There’s a Heatwave In the Sea and Scientists Are Worried – Slashdot

There’s a Heatwave In the Sea and Scientists Are Worried – Slashdot




from the uncertain-future dept.

An anonymous reader quotes a report from the BBC: The month of June and the first few days of July were hotter than any in recorded history, according to the World Meteorological Organization (WMO). Residents in the south of the US and southern Europe have been enduring sweltering temperatures, bringing excessive heat warnings, wildfires and plummeting air quality. However, records are not just being broken on land — but in the water. Global ocean sea surface temperatures were higher than any previous June on record, according to a report by the Copernicus Climate Change Service, with satellite readings in the North Atlantic in particular “off the charts.” Last month also set a record at the US National Oceanic and Atmospheric Administration (NOAA) for the biggest difference between expected and actual sea surface temperatures. Water temperatures around Florida, in particular, have been particularly warm. Scientists have also been tracking a large ongoing marine heatwave off the west coast of the US and Canada since it formed in May.

While the heatwave has since lessened in the north-east Atlantic, according to non-profit science organization Mercator Ocean International, another in the western Mediterranean now appears to be intensifying, particularly around the Strait of Gibraltar. This week, sea surface temperatures along the coasts of Southern Spain and North Africa were 2-4C (3.6-7.2F) higher than they would normally be at this time of year, with some spots 5C (9F) above the long-term average. Extreme marine temperatures have also recently been observed around Ireland, the UK and in the Baltic Sea, as well as areas near New Zealand and Australia. More recently, scientists suspect a possible heatwave south of Greenland in the Labrador Sea. “We are having these huge marine heatwaves in different areas of the ocean unexpectedly evolve very early in the year, very strong and over large areas,” says Karina von Schuckmann, an oceanographer at Mercator Ocean.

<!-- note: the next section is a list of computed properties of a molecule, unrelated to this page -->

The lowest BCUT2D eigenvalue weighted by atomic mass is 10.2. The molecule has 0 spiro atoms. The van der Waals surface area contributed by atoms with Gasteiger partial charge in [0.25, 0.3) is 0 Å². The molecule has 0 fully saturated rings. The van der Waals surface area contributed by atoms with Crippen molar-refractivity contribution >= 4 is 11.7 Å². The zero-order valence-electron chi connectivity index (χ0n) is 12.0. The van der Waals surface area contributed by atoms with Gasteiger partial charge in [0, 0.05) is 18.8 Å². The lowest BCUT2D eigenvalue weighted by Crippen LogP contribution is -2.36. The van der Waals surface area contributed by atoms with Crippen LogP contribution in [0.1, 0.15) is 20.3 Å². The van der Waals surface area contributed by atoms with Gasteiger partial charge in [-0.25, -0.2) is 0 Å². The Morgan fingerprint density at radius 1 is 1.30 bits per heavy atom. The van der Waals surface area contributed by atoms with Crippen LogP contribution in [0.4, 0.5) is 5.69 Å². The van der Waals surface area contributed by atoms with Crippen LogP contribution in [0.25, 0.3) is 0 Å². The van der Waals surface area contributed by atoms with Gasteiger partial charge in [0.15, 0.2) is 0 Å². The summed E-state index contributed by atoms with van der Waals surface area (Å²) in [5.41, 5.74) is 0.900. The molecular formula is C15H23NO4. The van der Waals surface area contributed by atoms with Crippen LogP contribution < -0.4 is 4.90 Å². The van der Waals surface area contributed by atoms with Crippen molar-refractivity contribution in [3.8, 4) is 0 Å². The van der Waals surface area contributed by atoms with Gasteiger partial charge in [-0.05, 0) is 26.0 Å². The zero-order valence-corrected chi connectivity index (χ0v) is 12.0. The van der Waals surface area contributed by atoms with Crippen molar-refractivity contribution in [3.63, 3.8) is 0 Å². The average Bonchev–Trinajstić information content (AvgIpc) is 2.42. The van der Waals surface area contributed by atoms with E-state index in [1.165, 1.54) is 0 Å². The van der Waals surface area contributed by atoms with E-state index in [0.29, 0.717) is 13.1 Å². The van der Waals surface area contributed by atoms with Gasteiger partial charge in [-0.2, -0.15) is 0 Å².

Carlo Buontempo, director of the European Union’s Copernicus Climate Change Service, says scientists expect big temperature variations in the Pacific Ocean associated with the El Nino weather pattern, a phase of planet-warming weather which is just beginning, although NOAA is monitoring a large heatwave in the Gulf of Alaska that has been sitting offshore since late 2022. But what we’re currently seeing in the North Atlantic is “truly unprecedented”, says Buontempo. Scientists are still trying to unravel its full causes. […] More broadly, experts say the persistence of recent marine heatwaves is a worrying sign about how climate change is unfolding, alongside heatwaves on land, unusual melting of snow cover in the Himalayas and a loss of sea ice. Von Schuckmann notes that, even if humans stopped pumping CO2 into the air tomorrow, the oceans would continue to warm up for many years yet. “I am concerned as a climate scientist that we are further than we thought we are.”

Ask five economists and you’ll get five different explanations (six if
one went to Harvard).
— Edgar R. Fiedler


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